* Using: The article “Mehrgard is the oldest living aqueduct in Tehran” written by Narjes Zivodar in Iranshahr Intellection Magazine (Winter 2017); Nasrollah Haddadi’s note on “Iran Newspaper Website”; As well as “City Headline” websites; “Tehran Nameh.”

Negar Jamshidian

The oldest aqueduct in Tehran, built by a Zoroastrian lady

WBG-IMF Civil Society Policy Forum 2021

Civil Society Unit | Department of Global Communications | United Nations

World Bank Civil Society Policy Forum

27 September – 8 October 2021

Dear Civil Society Colleagues,

On behalf of World Bank Group (WBG)-International Monetary Fund (IMF), we invite you to register for the Civil Society Policy Forum (CSPF). The CSPF is a key part of the WBG-IMF Annual Meetings (AMs), and is taking place from September 27 – 8 October 2021. It is comprised of 18 CSO-led sessions on key development issues, also including several WBG-IMF staff as panelists.

Registration is open until 5 p.m. EDT, 20 September 2021.
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Launch of the Gen Z and Beyond Global Survey

Dear Zarathushtis in North America and all over the world,

FEZANA is delighted to inform you of an exciting new project that is launching around the world today.

The GenZ and Beyond Project is an online survey of the global Zoroastrian community. It is being conducted at the Shapoorji Pallonji Institute for Zoroastrian Studies (SSPIZS) at SOAS, University of London and led by Dr Sarah Stewart, SSP Senior Lecturer in Zoroastrianism. Dr Nazneen Engineer, former student of SOAS, is the Project Manager.

Watch the promotional video on the launch of the Gen Z Survey Project

This Survey, which is a once-in-a-generation opportunity for the global Zoroastrian community to participate in, will:

  1. Provide an accurate and detailed picture of the community as it exists today.
  2. Identify ways to preserve and perpetuate Zoroastrian identity, belief, and practice.
  3. Generate educational and further research opportunities for the future.

The Survey is completely anonymous and all data that is collected is subject to strict data protection regulations. We encourage every single person who is eligible to take part to sign-up for a ‘unique Survey link’ using your email address or mobile telephone number.

For more information on eligibility and participation, data collection and protection, and research outcomes and benefits, please visit

The survey and its findings will help FEZANA and its member associations in various ways in the coming years. FEZANA endorses the project and we urge you to participate in it, and share it with each and everyone of your family and friends. This is an individual survey and we urge each and every member of every family to take this.

Sign Up For The Survey

Inside a 75-YO Parsi Lady’s ‘Paradise’ for 431 Rescued Animals

Roxanne Davur grew up around rescued wild cats and today runs Probably Paradise — a shelter home for dogs, cats, horses, donkeys, cows and pigs in Karjat.

Trying to get Roxanne Davur to speak uninterrupted for 30 seconds is quite difficult, as a cacophony of animals in the background often breaks out.

“It is always noisy when breakfast is being served on the farm,” chuckles Roxanne, who runs Probably Paradise, which is situated 11 km outside Karjat, Maharashtra.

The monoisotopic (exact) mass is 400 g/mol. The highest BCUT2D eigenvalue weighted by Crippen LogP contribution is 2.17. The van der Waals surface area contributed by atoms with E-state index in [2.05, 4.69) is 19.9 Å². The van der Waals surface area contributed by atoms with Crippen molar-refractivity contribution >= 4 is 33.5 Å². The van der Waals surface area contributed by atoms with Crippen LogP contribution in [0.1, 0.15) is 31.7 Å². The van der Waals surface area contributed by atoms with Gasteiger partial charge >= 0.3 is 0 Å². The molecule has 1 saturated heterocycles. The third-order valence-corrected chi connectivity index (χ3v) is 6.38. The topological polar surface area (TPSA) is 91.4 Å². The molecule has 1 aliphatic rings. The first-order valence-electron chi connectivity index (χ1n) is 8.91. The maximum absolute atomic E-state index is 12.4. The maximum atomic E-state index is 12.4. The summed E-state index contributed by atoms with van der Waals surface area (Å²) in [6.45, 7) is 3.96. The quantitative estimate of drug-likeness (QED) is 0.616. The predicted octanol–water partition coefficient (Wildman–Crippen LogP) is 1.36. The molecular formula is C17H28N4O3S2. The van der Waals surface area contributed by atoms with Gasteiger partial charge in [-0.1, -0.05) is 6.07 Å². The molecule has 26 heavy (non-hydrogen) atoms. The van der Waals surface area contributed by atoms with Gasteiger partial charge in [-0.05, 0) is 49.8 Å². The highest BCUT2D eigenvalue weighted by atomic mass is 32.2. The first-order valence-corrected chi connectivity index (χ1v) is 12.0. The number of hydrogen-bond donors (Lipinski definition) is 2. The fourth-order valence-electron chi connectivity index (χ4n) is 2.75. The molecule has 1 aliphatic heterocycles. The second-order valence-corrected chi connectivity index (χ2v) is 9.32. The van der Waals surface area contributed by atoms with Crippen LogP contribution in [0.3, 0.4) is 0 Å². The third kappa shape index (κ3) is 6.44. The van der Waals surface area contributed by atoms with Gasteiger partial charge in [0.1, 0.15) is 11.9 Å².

She laments how she is often asked, ‘Why is the name Probably Paradise for an animal shelter?’ “You have to be dead to go to paradise, so that’s why this is Probably Paradise,” she replies.

The 1.5-acre farm in Karjat houses 431 animals today, including 250 dogs, 162 cats, eight ponies, seven donkeys, two horses, one pig and one cow. The 75-year-old lists out the numbers from a roster sheet that is updated every month. Most of these rescues are from Mumbai and Pune, where they were injured, abandoned or fell chronically ill. This shelter home for unwanted animals has the unique purpose of giving them a ‘dignified place to die’.

“They are all residents, not pets,” asserts the Master Trainer in Animal Welfare.

Roxanne Davur runs Probably Paradise

Life on the farm starts early when this septuagenarian, dressed in floral motifs and her short hair neatly combed, wakes up in the wee hours of the morning to get the herd ready for the day. “The staff come at 8 am, then we have feedings, medication, and we tend to emergencies throughout the day that even extend into nightfall,” says the 75-year-old.

“Just last night, someone brought in an injured dog, which will probably stay here. Our gates are open so the animals can come and go as they please. We also allow visitors but only during reasonable daylight hours.”

Their daily routine also includes preparing tonnes of food, medications, buying vegetables — and one wonders how many hours in a day does Roxanne have?

But her journey with rescues begins when she was a young girl watching her hardworking father, Murzdan Davur, find time to bring home injured and wounded animals. So, growing up in a typical Parsi household, animals have always been a “way of life” for the Davurs.

Growing Up Around Wild Cats

Roxanne Davur runs Probably Paradise

“At first, my dad would bring back street dogs that were abandoned like German Shepherds, Dobermans. At one point, I think my dad had 50 dogs, and my stepmom and I would look after them,” she recalls.

In 1963, the Davurs moved out to Karjat while Roxanne was sent off to boarding school.

“We had a diverse bunch of animals. We rescued hyenas and wild jungle cats too,” says Roxanne.

She grew up to work in the sales and airline industry before finally giving it all up to open ‘Terra Anima Trust’ in Ooty, Tamil Nadu, in 2000.

“My stepmother often said — She is going to end up around animals,” chuckles Roxanne, adding, “I first started with an animal shelter in Ooty for seven years from 2000 till 2008. I was an ‘honorary animal welfare inspector’ for the Nilgiris, appointed by the government, with no salary. I conducted rescue missions there too, when I was in my 50s. But, unfortunately, we had to later close down due to insufficient funds.”